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Author Topic: selfmade homemade DIY supercap ultracap bcap boostcap  (Read 48944 times)

Offline triffid

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Re: selfmade homemade DIY supercap ultracap bcap boostcap
« Reply #15 on: June 19, 2014, 10:57:32 PM »
test,wanted to have a link back to this thread.I want to make supercapacitors now.

Free Energy | searching for free energy and discussing free energy


Offline Brian516

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Re: selfmade homemade DIY supercap ultracap bcap boostcap
« Reply #16 on: January 20, 2015, 11:44:01 PM »
Question:   

Are you doing this with Charcoal Briquettes or actual Coal???

Offline Paul-R

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Re: selfmade homemade DIY supercap ultracap bcap boostcap
« Reply #17 on: March 24, 2015, 06:35:32 PM »
Having built the capacitor, when using it as a replacement battery,  how do we regulate the output voltage to give a fairly constant voltage as the cap discharges?

(Obviously, a voltage regulator would do this but will waste most of the power).

Offline MarkE

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Re: selfmade homemade DIY supercap ultracap bcap boostcap
« Reply #18 on: March 24, 2015, 07:18:37 PM »
Having built the capacitor, when using it as a replacement battery,  how do we regulate the output voltage to give a fairly constant voltage as the cap discharges?

(Obviously, a voltage regulator would do this but will waste most of the power).
Votlage regulators don't all waste most of the source power.  Many switching supplies are well above 90% efficient, and some specialty designs are over 99% efficient.

Offline Spilled Fluids

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Re: selfmade homemade DIY supercap ultracap bcap boostcap
« Reply #19 on: May 17, 2015, 05:52:01 AM »
Votlage regulators don't all waste most of the source power.  Many switching supplies are well above 90% efficient, and some specialty designs are over 99% efficient.

Mark,
What about the Robert Murray Smith self charging graphene super cap. If it truly recharges itself then it has to be at a minimum 100% efficient...no?

Free Energy | searching for free energy and discussing free energy

Re: selfmade homemade DIY supercap ultracap bcap boostcap
« Reply #19 on: May 17, 2015, 05:52:01 AM »
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Offline Red_Sunset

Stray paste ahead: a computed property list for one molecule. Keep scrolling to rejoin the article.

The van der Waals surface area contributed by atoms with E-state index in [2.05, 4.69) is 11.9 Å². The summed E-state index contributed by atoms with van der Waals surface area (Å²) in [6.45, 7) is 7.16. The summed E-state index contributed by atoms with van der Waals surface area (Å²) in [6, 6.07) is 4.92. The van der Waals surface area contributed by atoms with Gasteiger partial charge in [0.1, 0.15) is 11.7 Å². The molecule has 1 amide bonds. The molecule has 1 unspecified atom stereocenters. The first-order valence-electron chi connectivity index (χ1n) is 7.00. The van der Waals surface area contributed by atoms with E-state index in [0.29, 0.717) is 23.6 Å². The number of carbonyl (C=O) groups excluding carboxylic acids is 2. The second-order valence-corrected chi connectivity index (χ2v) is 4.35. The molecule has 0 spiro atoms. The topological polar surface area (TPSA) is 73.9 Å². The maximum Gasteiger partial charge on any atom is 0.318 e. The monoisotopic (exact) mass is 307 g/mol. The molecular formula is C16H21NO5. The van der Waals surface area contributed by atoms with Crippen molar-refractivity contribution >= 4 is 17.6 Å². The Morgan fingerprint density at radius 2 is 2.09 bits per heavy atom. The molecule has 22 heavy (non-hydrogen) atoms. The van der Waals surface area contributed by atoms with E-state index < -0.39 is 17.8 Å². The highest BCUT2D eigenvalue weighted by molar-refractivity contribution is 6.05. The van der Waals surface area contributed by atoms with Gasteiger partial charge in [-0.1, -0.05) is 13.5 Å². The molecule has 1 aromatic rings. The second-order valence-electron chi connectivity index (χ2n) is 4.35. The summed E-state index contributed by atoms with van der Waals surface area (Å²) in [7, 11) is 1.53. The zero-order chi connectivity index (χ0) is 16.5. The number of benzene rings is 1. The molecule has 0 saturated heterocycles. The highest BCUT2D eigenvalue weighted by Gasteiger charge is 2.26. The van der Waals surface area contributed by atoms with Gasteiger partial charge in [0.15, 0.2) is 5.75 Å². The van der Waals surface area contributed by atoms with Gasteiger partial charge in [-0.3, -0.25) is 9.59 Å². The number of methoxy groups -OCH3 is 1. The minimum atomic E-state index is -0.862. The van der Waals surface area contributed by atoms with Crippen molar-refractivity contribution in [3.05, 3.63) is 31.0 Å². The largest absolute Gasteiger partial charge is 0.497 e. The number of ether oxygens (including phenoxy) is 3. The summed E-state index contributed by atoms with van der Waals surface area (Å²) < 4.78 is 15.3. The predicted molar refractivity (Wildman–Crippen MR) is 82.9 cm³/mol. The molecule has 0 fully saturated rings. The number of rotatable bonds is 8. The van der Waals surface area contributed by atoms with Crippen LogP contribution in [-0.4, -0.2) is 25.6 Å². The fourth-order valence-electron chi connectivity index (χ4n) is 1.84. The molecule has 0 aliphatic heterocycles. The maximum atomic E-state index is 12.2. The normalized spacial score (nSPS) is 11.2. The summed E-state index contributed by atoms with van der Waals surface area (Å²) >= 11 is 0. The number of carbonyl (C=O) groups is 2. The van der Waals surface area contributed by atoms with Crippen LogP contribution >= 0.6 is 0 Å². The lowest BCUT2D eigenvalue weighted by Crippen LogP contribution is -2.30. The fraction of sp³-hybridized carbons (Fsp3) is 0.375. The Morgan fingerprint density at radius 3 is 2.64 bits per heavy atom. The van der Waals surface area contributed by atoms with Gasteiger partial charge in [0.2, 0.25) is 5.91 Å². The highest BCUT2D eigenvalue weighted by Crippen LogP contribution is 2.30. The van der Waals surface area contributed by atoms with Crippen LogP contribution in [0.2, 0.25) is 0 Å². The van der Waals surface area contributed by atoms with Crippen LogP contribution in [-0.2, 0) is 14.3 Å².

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Re: selfmade homemade DIY supercap ultracap bcap boostcap
« Reply #20 on: May 17, 2015, 08:12:56 AM »
Having built the capacitor, when using it as a replacement battery,  how do we regulate the output voltage to give a fairly constant voltage as the cap discharges?

(Obviously, a voltage regulator would do this but will waste most of the power).

Paul,
By definition a "voltage regulator" in the old school understanding did waste a lot of power, they were also caller "series regulators" because the regulation was done in a semi analog fashion by venting excess power into a transistor regulator as heat. They were heavy due to the transform iron block inside and not efficient at all due to the analog power venting.

The integrated circuit age provided much more efficient regulation using switching regulators using the "buck/boost" principle,  now commonly used in all electronic appliances, one common one you handle every day is your mobile charger. 
No big iron block transformer, so very lite an efficient due to the digital power switching duty cycle which regulates according to need. Power regulation is done from DC to DC (AC is rectified first).  Voltage regulation can be done in both direction, the output voltage can be smaller or greater than the input (Buck/boost) and is very efficient due to the low power loss switching (the reason for using power FET's).
Some Gooling will find you all you need

Red_Sunset

Offline Pirate88179

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Re: selfmade homemade DIY supercap ultracap bcap boostcap
« Reply #21 on: May 17, 2015, 08:25:31 AM »
Paul,
By definition a "voltage regulator" in the old school understanding did waste a lot of power, they were also caller "series regulators" because the regulation was done in a semi analog fashion by venting excess power into a transistor regulator as heat. They were heavy due to the transform iron block inside and not efficient at all due to the analog power venting.

The integrated circuit age provided much more efficient regulation using switching regulators using the "buck/boost" principle,  now commonly used in all electronic appliances, one common one you handle every day is your mobile charger. 
No big iron block transformer, so very lite an efficient due to the digital power switching duty cycle which regulates according to need. Power regulation is done from DC to DC (AC is rectified first).  Voltage regulation can be done in both direction, the output voltage can be smaller or greater than the input (Buck/boost) and is very efficient due to the low power loss switching (the reason for using power FET's).
Some Gooling will find you all you need

Red_Sunset

Or, could you not just use the proper supercap for the application?  In other words, I use a 2.7 volt supercap (650 F) to light an led.  The voltage is fine as it is and the led only draws what it needs and it will run for a very long time.  No other components required that would waste energy.

Or, am I missing something?

Bill

Free Energy | searching for free energy and discussing free energy

Re: selfmade homemade DIY supercap ultracap bcap boostcap
« Reply #21 on: May 17, 2015, 08:25:31 AM »
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Offline Red_Sunset